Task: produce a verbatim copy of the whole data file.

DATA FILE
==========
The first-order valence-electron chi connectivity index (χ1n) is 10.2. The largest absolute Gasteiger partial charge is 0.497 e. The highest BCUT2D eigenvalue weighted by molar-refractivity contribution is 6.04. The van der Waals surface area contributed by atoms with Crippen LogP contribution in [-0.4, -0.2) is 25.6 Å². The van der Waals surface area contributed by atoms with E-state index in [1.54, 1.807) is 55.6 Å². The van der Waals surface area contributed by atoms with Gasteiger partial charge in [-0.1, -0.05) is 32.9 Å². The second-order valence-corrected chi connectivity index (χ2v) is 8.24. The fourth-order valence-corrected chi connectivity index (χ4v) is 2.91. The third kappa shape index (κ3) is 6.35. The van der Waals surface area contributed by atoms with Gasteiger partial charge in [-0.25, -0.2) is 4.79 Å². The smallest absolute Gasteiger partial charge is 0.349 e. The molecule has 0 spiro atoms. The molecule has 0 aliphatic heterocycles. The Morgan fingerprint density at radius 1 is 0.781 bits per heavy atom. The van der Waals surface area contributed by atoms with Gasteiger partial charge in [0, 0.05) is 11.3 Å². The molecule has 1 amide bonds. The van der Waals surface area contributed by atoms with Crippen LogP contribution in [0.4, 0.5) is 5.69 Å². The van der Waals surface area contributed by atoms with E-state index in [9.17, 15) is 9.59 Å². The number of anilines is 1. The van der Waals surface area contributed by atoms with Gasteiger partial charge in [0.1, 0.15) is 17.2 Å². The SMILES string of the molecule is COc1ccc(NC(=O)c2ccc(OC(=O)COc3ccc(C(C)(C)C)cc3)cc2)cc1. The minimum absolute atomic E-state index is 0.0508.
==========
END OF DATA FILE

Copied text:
The first-order valence-electron chi connectivity index (χ1n) is 10.2. The largest absolute Gasteiger partial charge is 0.497 e. The highest BCUT2D eigenvalue weighted by molar-refractivity contribution is 6.04. The van der Waals surface area contributed by atoms with Crippen LogP contribution in [-0.4, -0.2) is 25.6 Å². The van der Waals surface area contributed by atoms with E-state index in [1.54, 1.807) is 55.6 Å². The van der Waals surface area contributed by atoms with Gasteiger partial charge in [-0.1, -0.05) is 32.9 Å². The second-order valence-corrected chi connectivity index (χ2v) is 8.24. The fourth-order valence-corrected chi connectivity index (χ4v) is 2.91. The third kappa shape index (κ3) is 6.35. The van der Waals surface area contributed by atoms with Gasteiger partial charge in [-0.25, -0.2) is 4.79 Å². The smallest absolute Gasteiger partial charge is 0.349 e. The molecule has 0 spiro atoms. The molecule has 0 aliphatic heterocycles. The Morgan fingerprint density at radius 1 is 0.781 bits per heavy atom. The van der Waals surface area contributed by atoms with Gasteiger partial charge in [0, 0.05) is 11.3 Å². The molecule has 1 amide bonds. The van der Waals surface area contributed by atoms with Crippen LogP contribution in [0.4, 0.5) is 5.69 Å². The van der Waals surface area contributed by atoms with E-state index in [9.17, 15) is 9.59 Å². The number of anilines is 1. The van der Waals surface area contributed by atoms with Gasteiger partial charge in [0.1, 0.15) is 17.2 Å². The SMILES string of the molecule is COc1ccc(NC(=O)c2ccc(OC(=O)COc3ccc(C(C)(C)C)cc3)cc2)cc1. The minimum absolute atomic E-state index is 0.0508.